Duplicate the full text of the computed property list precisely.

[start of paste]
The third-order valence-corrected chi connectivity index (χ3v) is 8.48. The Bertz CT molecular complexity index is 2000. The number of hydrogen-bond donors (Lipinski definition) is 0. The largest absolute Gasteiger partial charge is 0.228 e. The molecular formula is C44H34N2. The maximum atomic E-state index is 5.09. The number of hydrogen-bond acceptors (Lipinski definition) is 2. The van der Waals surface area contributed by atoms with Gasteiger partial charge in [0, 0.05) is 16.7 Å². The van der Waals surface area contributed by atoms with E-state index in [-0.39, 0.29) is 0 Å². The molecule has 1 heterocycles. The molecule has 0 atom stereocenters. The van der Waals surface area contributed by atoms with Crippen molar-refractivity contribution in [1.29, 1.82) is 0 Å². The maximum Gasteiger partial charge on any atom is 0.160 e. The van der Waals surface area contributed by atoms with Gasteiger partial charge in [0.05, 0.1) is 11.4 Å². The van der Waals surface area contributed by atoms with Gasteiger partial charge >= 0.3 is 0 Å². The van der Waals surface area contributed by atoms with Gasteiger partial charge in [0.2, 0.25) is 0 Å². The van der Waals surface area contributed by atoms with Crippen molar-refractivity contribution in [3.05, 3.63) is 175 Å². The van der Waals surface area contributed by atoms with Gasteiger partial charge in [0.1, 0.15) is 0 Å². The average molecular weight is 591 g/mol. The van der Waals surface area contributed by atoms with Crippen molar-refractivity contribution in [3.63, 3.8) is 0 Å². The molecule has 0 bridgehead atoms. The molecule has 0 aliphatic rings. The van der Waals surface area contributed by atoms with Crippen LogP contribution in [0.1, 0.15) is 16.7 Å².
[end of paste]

The third-order valence-corrected chi connectivity index (χ3v) is 8.48. The Bertz CT molecular complexity index is 2000. The number of hydrogen-bond donors (Lipinski definition) is 0. The largest absolute Gasteiger partial charge is 0.228 e. The molecular formula is C44H34N2. The maximum atomic E-state index is 5.09. The number of hydrogen-bond acceptors (Lipinski definition) is 2. The van der Waals surface area contributed by atoms with Gasteiger partial charge in [0, 0.05) is 16.7 Å². The van der Waals surface area contributed by atoms with E-state index in [-0.39, 0.29) is 0 Å². The molecule has 1 heterocycles. The molecule has 0 atom stereocenters. The van der Waals surface area contributed by atoms with Crippen molar-refractivity contribution in [1.29, 1.82) is 0 Å². The maximum Gasteiger partial charge on any atom is 0.160 e. The van der Waals surface area contributed by atoms with Gasteiger partial charge in [0.05, 0.1) is 11.4 Å². The van der Waals surface area contributed by atoms with Gasteiger partial charge >= 0.3 is 0 Å². The van der Waals surface area contributed by atoms with Gasteiger partial charge in [0.2, 0.25) is 0 Å². The van der Waals surface area contributed by atoms with Crippen molar-refractivity contribution in [3.05, 3.63) is 175 Å². The van der Waals surface area contributed by atoms with Gasteiger partial charge in [0.1, 0.15) is 0 Å². The average molecular weight is 591 g/mol. The van der Waals surface area contributed by atoms with Crippen molar-refractivity contribution in [3.63, 3.8) is 0 Å². The molecule has 0 bridgehead atoms. The molecule has 0 aliphatic rings. The van der Waals surface area contributed by atoms with Crippen LogP contribution in [0.1, 0.15) is 16.7 Å².